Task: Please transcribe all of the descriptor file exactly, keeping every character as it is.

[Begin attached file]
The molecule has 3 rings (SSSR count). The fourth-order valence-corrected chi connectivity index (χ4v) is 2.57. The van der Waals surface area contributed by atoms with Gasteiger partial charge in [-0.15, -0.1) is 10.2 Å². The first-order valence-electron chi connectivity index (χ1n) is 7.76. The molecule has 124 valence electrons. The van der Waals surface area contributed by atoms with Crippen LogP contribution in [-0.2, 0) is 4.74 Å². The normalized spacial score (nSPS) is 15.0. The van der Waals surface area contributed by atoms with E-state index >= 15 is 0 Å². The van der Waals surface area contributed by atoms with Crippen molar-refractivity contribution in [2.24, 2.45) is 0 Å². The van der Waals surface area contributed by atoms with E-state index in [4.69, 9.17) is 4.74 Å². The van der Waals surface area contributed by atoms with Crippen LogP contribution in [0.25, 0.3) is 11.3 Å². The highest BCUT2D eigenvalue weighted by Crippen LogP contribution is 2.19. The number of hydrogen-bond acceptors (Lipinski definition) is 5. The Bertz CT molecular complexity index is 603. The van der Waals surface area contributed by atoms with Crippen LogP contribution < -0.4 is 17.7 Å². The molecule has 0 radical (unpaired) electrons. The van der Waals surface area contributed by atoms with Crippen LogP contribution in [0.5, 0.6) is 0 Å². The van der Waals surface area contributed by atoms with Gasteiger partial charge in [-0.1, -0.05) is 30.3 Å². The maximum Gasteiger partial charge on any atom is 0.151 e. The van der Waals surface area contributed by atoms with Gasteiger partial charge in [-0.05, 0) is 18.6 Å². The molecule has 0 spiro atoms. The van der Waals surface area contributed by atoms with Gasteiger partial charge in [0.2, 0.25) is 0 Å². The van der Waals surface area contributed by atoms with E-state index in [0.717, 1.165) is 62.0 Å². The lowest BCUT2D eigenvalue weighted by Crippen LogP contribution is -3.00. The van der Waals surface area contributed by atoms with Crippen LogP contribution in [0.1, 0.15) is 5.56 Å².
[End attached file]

The molecule has 3 rings (SSSR count). The fourth-order valence-corrected chi connectivity index (χ4v) is 2.57. The van der Waals surface area contributed by atoms with Gasteiger partial charge in [-0.15, -0.1) is 10.2 Å². The first-order valence-electron chi connectivity index (χ1n) is 7.76. The molecule has 124 valence electrons. The van der Waals surface area contributed by atoms with Crippen LogP contribution in [-0.2, 0) is 4.74 Å². The normalized spacial score (nSPS) is 15.0. The van der Waals surface area contributed by atoms with E-state index >= 15 is 0 Å². The van der Waals surface area contributed by atoms with Crippen molar-refractivity contribution in [2.24, 2.45) is 0 Å². The van der Waals surface area contributed by atoms with E-state index in [4.69, 9.17) is 4.74 Å². The van der Waals surface area contributed by atoms with Crippen LogP contribution in [0.25, 0.3) is 11.3 Å². The highest BCUT2D eigenvalue weighted by Crippen LogP contribution is 2.19. The number of hydrogen-bond acceptors (Lipinski definition) is 5. The Bertz CT molecular complexity index is 603. The van der Waals surface area contributed by atoms with Crippen LogP contribution < -0.4 is 17.7 Å². The molecule has 0 radical (unpaired) electrons. The van der Waals surface area contributed by atoms with Crippen LogP contribution in [0.5, 0.6) is 0 Å². The van der Waals surface area contributed by atoms with Gasteiger partial charge in [-0.1, -0.05) is 30.3 Å². The maximum Gasteiger partial charge on any atom is 0.151 e. The van der Waals surface area contributed by atoms with Gasteiger partial charge in [-0.05, 0) is 18.6 Å². The molecule has 0 spiro atoms. The van der Waals surface area contributed by atoms with Gasteiger partial charge in [0.2, 0.25) is 0 Å². The van der Waals surface area contributed by atoms with E-state index in [0.717, 1.165) is 62.0 Å². The lowest BCUT2D eigenvalue weighted by Crippen LogP contribution is -3.00. The van der Waals surface area contributed by atoms with Crippen LogP contribution in [0.1, 0.15) is 5.56 Å².